- “When experiences don’t match our expectations, a spike in dopamine lasting about a millisecond motivates us to stop whatever we were doing and pay attention.”
- “After the surprise, we become motivated to learn from the new experience so we can be less wrong in the future.”
- “This process of burning and sanding may start at the senses, but it leads to a hierarchy of abstractions. At the bottom, raw sensations like shapes and sounds and colors. In the middle, concrete constructs like caterpillars and calliopes. At the top, higher concepts like humility and hurricanes. Each level depends on the levels beneath to make sense of the levels above.”
- “The brain walks a tightrope of adaptiveness, switching back and forth between overwriting old information and conserving what it already holds.”
Beliefs, Attitudes, Values & Truth
- “What we know depends on beliefs: knowledge we assume is true. It also depends on attitudes: our positive or negative evaluations of that which we believe. And these both influence and are influenced by, our values: our estimations of what is most important, most worth our time to pursue.”
- “Today, psychology defines beliefs as propositions we consider to be true. The more confidence you feel, the more you intuit that a piece of information corresponds with the truth.”
- “Attitudes, however, are a spectrum of evaluations, feelings going from positive to negative that arise when we think about, well, anything really.”
- “We estimate the value or worth of anything we can categorize, and we do so based on the positive or negative emotions that arise when that attitude object is salient.”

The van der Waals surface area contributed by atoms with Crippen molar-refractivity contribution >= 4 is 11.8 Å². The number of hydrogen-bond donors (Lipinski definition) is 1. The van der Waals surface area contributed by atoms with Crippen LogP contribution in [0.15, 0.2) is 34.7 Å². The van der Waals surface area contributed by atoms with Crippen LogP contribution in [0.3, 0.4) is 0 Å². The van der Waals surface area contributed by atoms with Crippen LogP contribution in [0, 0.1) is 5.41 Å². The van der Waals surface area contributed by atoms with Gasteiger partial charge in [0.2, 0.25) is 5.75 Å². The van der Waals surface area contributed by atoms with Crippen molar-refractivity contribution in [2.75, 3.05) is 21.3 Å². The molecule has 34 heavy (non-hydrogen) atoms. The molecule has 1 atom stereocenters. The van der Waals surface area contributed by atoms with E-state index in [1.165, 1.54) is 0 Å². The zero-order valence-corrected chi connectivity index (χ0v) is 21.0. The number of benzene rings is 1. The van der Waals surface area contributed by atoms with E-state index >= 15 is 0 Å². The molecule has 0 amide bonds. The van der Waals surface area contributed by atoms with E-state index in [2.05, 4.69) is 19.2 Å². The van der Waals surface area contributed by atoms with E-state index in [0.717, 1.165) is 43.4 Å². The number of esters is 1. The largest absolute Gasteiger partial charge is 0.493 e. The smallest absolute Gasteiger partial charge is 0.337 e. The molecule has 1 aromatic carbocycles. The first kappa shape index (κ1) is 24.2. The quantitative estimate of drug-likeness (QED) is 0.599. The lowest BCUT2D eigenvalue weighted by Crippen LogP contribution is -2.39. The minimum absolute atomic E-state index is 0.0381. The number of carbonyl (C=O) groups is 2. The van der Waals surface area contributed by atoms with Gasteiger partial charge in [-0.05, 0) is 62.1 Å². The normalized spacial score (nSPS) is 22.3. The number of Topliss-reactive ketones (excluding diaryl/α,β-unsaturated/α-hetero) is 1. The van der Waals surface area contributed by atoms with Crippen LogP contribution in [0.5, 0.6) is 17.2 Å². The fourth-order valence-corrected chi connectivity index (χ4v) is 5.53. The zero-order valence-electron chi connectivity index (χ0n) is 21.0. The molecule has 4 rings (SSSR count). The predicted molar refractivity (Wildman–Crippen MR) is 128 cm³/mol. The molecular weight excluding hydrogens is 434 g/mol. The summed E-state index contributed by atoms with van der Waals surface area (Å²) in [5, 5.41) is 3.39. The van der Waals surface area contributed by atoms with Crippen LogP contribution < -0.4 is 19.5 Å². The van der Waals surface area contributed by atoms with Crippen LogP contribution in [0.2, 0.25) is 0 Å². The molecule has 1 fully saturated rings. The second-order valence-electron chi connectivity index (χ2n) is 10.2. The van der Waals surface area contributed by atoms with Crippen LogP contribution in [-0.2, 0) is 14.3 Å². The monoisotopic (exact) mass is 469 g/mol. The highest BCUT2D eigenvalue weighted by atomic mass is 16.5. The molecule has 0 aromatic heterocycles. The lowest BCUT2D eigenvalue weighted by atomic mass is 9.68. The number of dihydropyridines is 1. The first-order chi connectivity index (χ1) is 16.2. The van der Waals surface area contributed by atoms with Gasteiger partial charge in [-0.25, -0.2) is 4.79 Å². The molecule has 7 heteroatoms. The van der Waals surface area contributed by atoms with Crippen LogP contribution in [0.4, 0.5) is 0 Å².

- “Attitudes are multivalent. We express them as likes or dislikes, approval or disapproval, or ambivalence when we feel both.”
- “Taken together, beliefs and attitudes form our values, the hierarchy of ideas, problems, and goals we consider most important.
- “Belief and doubt are the results of neurons in associative networks delivering an emergent sensation of confidence or the lack thereof. When those networks weight that feeling in one direction or another, we sense a proposition is either true or false.”
Understanding Epistemology & The Scientific Method
- “In philosophy, the idea of “knowing” something doesn’t mean believing that you know something. It means knowing something that also happens to be true.”
- “To philosophers, beliefs and knowledge are separate, because you can believe things that are false.”
- “Philosophically for about two thousand years or so no one has been able to agree on what the word truth even means. We can’t be in a post-truth world if we never lived in a truth-filled paradise to begin with.”
- “For millennia we’ve been debating not only what is the truth, but how we go about determining it. The only way out of this loop has been to study how we come to agree on facts in general, the academic discipline known as epistemology.”
- “Epistemology is the study of knowledge itself—facts, fictions, rationalizations, justifications, rationality, logic—all of it.”
- “Epistemology is: a framework for sorting out what is true.”